And the photos and film of the men’s first meeting with the Auca people show how exuberant they were to have finally made contact.

Reenactment from End of the Spear

The guys did not consider their lives to be filled with sacrifice. In the jungles of Ecuador, they felt they were fulfilling their purpose. 

Quote from Journals of Jim Elliot








Through Gates of Splendor not only relates the details of the men’s jungle adventures, it also shares excerpts from the letters and diaries that reveal their hearts. As I read their hopes, dreams, doubts, and fears in their own words, I realized they were exactly where they wanted to be doing exactly what they’d dreamed of doing.

Each of the guys had been raised in homes that taught their children how to have personal relationships with Jesus Christ. Their parents read and discussed Scripture with them, brought them to church, showed by example how to live for Christ each day, and encouraged their children to discover God’s purpose for themselves. Most of the men and women involved in this story had felt God calling them to be missionaries since they were very young. So the Lord had been getting them ready to go to the Aucas for their entire lives.

What’s your purpose? How has God worked in your life to bring you this far? Have you ever felt God making an adjustment in your life when you’ve gotten off track? Feel free to share!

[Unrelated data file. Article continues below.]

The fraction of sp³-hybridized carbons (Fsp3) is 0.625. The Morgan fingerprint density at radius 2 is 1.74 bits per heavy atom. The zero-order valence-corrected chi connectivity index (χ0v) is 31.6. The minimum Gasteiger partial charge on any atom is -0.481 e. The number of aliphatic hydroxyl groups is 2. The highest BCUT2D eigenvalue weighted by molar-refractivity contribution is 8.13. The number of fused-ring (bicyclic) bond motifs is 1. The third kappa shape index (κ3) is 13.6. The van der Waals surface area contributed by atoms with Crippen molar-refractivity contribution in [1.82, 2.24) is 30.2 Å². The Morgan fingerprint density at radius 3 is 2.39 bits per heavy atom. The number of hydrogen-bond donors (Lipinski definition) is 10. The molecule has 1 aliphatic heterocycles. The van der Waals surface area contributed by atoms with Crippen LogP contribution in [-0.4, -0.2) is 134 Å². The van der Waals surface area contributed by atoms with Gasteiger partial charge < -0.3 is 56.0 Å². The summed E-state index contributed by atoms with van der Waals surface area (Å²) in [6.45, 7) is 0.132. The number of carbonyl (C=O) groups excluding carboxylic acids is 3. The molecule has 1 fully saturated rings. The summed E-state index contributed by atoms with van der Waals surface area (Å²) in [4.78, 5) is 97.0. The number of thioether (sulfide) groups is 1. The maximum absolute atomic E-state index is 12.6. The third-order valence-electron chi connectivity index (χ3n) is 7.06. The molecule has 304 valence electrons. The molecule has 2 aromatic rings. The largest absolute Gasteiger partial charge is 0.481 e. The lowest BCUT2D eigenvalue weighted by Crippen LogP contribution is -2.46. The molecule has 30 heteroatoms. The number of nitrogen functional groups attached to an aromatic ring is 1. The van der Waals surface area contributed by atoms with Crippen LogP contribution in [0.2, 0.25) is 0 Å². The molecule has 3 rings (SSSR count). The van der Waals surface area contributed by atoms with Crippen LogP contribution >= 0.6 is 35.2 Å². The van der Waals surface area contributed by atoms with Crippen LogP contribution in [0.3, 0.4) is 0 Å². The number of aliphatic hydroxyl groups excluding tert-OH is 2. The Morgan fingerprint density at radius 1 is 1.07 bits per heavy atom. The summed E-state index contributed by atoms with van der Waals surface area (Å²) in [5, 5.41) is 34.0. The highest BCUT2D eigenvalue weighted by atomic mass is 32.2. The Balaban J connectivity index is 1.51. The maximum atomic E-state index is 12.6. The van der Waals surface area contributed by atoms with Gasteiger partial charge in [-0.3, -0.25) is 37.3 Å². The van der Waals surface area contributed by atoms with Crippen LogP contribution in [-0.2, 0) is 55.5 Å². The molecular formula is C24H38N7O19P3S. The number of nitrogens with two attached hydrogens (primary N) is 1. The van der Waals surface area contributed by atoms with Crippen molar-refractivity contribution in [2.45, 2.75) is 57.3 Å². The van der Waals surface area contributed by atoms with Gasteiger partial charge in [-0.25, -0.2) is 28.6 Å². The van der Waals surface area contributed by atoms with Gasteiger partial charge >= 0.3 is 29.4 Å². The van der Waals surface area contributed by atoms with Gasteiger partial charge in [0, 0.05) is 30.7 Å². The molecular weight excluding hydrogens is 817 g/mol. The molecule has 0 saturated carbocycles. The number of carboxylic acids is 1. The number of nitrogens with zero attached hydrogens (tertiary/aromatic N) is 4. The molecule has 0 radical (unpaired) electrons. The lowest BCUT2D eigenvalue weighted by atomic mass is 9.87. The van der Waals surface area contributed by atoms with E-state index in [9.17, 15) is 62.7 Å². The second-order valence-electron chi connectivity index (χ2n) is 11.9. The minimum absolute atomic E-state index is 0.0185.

For more readings about the folks from this story, follow the links below:

In the past, I’ve written about Elisabeth Elliot and her husband Jim–how they met, fell  in love, and ended up on the mission field in Ecuador. In 1956, Jim and four other missionaries gave their lives to reach the Auca, now called Waodani, people for Christ. The book Through Gates of Splendor tells the story of these brave men.

The book also inspired a documentary, Beyond the Gates of Splendor, which shows interviews with the Waodani and the widows and children of the martyred missionaries. One of those left behind, Nate Saint’s son Steve, then wrote a book called End of the Spear, in which he shared the Waodani side of the story—what motivated them to kill and what brought them to repentance and salvation after the deaths of the five young men. His book was made into a major motion picture of the same name.